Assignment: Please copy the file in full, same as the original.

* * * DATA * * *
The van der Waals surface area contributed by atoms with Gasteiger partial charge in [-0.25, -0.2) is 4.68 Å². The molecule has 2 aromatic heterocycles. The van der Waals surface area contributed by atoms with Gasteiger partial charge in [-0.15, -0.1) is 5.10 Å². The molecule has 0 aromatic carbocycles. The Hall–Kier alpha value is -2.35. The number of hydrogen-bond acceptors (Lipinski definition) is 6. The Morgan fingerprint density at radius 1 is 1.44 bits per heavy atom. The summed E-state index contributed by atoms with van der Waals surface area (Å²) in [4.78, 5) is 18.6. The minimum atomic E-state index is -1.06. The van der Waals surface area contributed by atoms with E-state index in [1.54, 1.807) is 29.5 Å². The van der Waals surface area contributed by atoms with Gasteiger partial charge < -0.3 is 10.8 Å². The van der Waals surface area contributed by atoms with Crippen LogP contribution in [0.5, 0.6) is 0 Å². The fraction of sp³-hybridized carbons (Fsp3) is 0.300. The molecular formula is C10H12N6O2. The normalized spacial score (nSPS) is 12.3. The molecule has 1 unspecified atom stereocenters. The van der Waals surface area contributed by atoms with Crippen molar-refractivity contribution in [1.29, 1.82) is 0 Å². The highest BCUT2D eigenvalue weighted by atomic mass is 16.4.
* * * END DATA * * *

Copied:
The van der Waals surface area contributed by atoms with Gasteiger partial charge in [-0.25, -0.2) is 4.68 Å². The molecule has 2 aromatic heterocycles. The van der Waals surface area contributed by atoms with Gasteiger partial charge in [-0.15, -0.1) is 5.10 Å². The molecule has 0 aromatic carbocycles. The Hall–Kier alpha value is -2.35. The number of hydrogen-bond acceptors (Lipinski definition) is 6. The Morgan fingerprint density at radius 1 is 1.44 bits per heavy atom. The summed E-state index contributed by atoms with van der Waals surface area (Å²) in [4.78, 5) is 18.6. The minimum atomic E-state index is -1.06. The van der Waals surface area contributed by atoms with E-state index in [1.54, 1.807) is 29.5 Å². The van der Waals surface area contributed by atoms with Gasteiger partial charge < -0.3 is 10.8 Å². The van der Waals surface area contributed by atoms with Crippen LogP contribution in [0.5, 0.6) is 0 Å². The fraction of sp³-hybridized carbons (Fsp3) is 0.300. The molecular formula is C10H12N6O2. The normalized spacial score (nSPS) is 12.3. The molecule has 1 unspecified atom stereocenters. The van der Waals surface area contributed by atoms with Crippen molar-refractivity contribution in [1.29, 1.82) is 0 Å². The highest BCUT2D eigenvalue weighted by atomic mass is 16.4.